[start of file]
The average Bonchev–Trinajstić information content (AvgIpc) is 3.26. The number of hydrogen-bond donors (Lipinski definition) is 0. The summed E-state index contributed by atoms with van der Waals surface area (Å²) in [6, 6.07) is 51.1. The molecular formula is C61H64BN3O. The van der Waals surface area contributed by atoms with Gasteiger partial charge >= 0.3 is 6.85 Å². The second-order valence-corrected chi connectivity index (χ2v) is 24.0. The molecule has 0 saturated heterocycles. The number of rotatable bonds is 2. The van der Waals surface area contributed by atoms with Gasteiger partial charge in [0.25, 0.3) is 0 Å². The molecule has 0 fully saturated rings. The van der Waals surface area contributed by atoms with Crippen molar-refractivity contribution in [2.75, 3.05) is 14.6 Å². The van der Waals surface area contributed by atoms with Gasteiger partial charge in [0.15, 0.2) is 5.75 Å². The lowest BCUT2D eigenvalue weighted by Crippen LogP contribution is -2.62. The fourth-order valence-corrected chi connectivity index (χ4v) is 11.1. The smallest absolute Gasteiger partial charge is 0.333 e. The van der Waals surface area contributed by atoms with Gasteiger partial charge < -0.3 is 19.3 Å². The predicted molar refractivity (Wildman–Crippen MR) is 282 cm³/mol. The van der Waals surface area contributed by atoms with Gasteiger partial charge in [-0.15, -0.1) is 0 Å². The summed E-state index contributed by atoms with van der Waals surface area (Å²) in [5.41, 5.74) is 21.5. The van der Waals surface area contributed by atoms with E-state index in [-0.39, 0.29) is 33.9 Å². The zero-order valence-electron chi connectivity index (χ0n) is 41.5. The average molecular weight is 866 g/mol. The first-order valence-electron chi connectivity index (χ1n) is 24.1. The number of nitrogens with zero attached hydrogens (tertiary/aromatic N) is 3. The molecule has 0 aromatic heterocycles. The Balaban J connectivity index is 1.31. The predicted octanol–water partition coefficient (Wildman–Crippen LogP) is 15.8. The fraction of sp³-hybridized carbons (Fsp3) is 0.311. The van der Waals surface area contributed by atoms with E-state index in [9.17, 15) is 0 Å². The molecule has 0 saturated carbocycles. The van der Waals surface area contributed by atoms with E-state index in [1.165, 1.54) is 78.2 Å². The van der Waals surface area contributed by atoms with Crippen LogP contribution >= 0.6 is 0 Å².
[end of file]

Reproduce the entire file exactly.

The average Bonchev–Trinajstić information content (AvgIpc) is 3.26. The number of hydrogen-bond donors (Lipinski definition) is 0. The summed E-state index contributed by atoms with van der Waals surface area (Å²) in [6, 6.07) is 51.1. The molecular formula is C61H64BN3O. The van der Waals surface area contributed by atoms with Gasteiger partial charge >= 0.3 is 6.85 Å². The second-order valence-corrected chi connectivity index (χ2v) is 24.0. The molecule has 0 saturated heterocycles. The number of rotatable bonds is 2. The van der Waals surface area contributed by atoms with Gasteiger partial charge in [0.25, 0.3) is 0 Å². The molecule has 0 fully saturated rings. The van der Waals surface area contributed by atoms with Crippen molar-refractivity contribution in [2.75, 3.05) is 14.6 Å². The van der Waals surface area contributed by atoms with Gasteiger partial charge in [0.15, 0.2) is 5.75 Å². The lowest BCUT2D eigenvalue weighted by Crippen LogP contribution is -2.62. The fourth-order valence-corrected chi connectivity index (χ4v) is 11.1. The smallest absolute Gasteiger partial charge is 0.333 e. The van der Waals surface area contributed by atoms with Gasteiger partial charge < -0.3 is 19.3 Å². The predicted molar refractivity (Wildman–Crippen MR) is 282 cm³/mol. The van der Waals surface area contributed by atoms with Gasteiger partial charge in [-0.15, -0.1) is 0 Å². The summed E-state index contributed by atoms with van der Waals surface area (Å²) in [5.41, 5.74) is 21.5. The van der Waals surface area contributed by atoms with E-state index in [-0.39, 0.29) is 33.9 Å². The zero-order valence-electron chi connectivity index (χ0n) is 41.5. The average molecular weight is 866 g/mol. The first-order valence-electron chi connectivity index (χ1n) is 24.1. The number of nitrogens with zero attached hydrogens (tertiary/aromatic N) is 3. The molecule has 0 aromatic heterocycles. The Balaban J connectivity index is 1.31. The predicted octanol–water partition coefficient (Wildman–Crippen LogP) is 15.8. The fraction of sp³-hybridized carbons (Fsp3) is 0.311. The van der Waals surface area contributed by atoms with E-state index in [9.17, 15) is 0 Å². The molecule has 0 saturated carbocycles. The van der Waals surface area contributed by atoms with E-state index in [1.165, 1.54) is 78.2 Å². The van der Waals surface area contributed by atoms with Crippen LogP contribution >= 0.6 is 0 Å².